A desert rises ahead and falls behind on the journey to Creel. I can’t stop and see everything, to my chagrin. What I would give for another hundred years on this earth…
The route, though quickly deteriorating to remote gravel roads, is surprisingly well signed. Gotta get that infrastructure taken care of to shuttle beer in and precious metals out.
The cheap dorms I’d read about are full and I settle on another place with a Romanian couple I meet wandering the streets in motorcycle gear.
Alex (Alejandro, here) and Andreea are an absolute pleasure. We talk about the journey, walk around town, I learn that in the same time frame as myself they left from Montreal two hours away from my own departure point, and went to Alaska before heading this way on Gunnar, their trusty V-Strom. They also stopped at Julio’s place on the way down, but coincidences have stopped surprising me by now.
We head together to the famous divisadero through some delightful curves that temper our speeds with gravel-filled potholes. It feels good to take a ride without all the power ranger gear.
The vista is magnificent as we approach the canyon. Locals point out a rock jutting over the edge that teeters precariously, so naturally we head over to tempt fate.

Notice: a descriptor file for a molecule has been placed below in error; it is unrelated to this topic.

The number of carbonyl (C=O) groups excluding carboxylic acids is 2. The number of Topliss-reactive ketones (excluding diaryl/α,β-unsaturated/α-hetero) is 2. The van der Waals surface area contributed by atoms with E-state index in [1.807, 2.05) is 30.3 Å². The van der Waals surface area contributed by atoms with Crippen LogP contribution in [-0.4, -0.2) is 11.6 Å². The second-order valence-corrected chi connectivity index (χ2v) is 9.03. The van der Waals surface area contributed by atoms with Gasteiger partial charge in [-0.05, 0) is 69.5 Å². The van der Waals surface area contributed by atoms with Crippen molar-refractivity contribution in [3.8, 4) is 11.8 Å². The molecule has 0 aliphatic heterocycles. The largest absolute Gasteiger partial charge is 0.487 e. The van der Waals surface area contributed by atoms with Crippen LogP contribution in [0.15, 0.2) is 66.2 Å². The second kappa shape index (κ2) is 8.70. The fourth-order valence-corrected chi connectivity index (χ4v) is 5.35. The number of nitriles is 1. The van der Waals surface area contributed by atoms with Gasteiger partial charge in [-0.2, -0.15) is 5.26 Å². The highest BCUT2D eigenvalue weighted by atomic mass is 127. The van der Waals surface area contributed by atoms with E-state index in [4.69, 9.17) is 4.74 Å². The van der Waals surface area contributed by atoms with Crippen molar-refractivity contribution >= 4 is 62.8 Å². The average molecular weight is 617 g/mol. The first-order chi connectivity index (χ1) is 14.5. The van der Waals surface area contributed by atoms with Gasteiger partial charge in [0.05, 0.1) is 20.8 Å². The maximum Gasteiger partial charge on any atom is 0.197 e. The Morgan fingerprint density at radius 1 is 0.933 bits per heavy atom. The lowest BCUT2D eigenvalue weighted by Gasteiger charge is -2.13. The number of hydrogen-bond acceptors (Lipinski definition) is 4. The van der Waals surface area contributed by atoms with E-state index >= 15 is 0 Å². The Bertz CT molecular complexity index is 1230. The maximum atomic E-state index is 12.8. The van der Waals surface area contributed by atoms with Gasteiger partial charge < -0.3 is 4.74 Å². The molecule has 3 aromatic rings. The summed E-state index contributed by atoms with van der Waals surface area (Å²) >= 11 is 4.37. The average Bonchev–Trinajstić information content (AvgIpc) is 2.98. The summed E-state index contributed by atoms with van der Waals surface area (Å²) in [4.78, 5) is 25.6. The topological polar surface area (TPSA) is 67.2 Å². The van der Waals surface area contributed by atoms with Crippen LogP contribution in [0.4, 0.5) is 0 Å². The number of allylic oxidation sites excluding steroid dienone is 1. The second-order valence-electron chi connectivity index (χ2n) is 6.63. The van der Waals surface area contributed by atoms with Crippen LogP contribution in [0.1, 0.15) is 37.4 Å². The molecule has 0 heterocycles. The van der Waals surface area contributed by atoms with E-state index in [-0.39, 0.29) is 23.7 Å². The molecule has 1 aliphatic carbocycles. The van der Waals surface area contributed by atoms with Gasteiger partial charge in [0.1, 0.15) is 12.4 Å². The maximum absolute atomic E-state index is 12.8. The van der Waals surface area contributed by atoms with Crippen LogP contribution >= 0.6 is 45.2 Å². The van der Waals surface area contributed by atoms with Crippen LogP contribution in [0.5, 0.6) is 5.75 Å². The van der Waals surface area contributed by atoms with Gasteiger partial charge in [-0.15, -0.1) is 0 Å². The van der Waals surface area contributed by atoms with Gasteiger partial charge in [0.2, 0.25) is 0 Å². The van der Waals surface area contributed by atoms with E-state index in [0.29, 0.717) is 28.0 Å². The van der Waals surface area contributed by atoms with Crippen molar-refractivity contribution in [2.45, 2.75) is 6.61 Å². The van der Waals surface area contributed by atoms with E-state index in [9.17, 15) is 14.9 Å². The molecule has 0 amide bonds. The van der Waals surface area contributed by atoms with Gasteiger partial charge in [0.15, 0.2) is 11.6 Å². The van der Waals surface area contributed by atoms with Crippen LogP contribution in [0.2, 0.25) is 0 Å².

I talk the manager of the canyon’s cable car into giving us a free ride by introducing my new friends as Famous Romanian Documentarians. Alejandro is really earnest about making the interview we film with the manager into a quality product to repay him. It’s a truly impressive experience, soaring over the vastness of what is only a tiny corner of the canyon. The cables fall away into the distance, so far you can’t even follow them to the end with your eyes, as if the trolley could at some point just reach the end and slip off into thin air.
After climbing around and playing on the edge of the void, we grab some of the delicious gorditas that everyone has been telling us to try. Alejandro, ever the optimist, uses the hand sanitizer as if that one tiny concession to hygiene could save him.
Andreea wants us to get a move on.
Creel is not quiet this night. The same notes are repeated over and over on a rustic sounding violin, punctuated occasionally by a group of voices yelling “woo!” well into the morning. Around 5AM I give in and go for a run up the Cristo Rey, as obligatory a town structure in Latin America as a greasy spoon in the USA. A middle aged paunchy fellow puts me to shame as he jogs up the steps past me, then points out the Tarajumara Indian party that had been causing the hubbub all night. They were right behind the hostel, no wonder it was so loud.
Further investigation quickly leads to me being accosted by a fellow who is well into his cups, and dragged into the brilliant Technicolor crowd where I am proffered tesguiño to my halfhearted dismay. On the one hand, drinking fermented maize being scooped out of a garbage pail in communal gourd-cups is something mom wouldn’t endorse. But my philosophy of never turning down an invitation forces my other hand. I try to ignore the echo of Pepe’s advice in Chihuahua – “Don’t try the tesguiño. They ferment it with spit”.
I drink, and silently toast to shared immunities.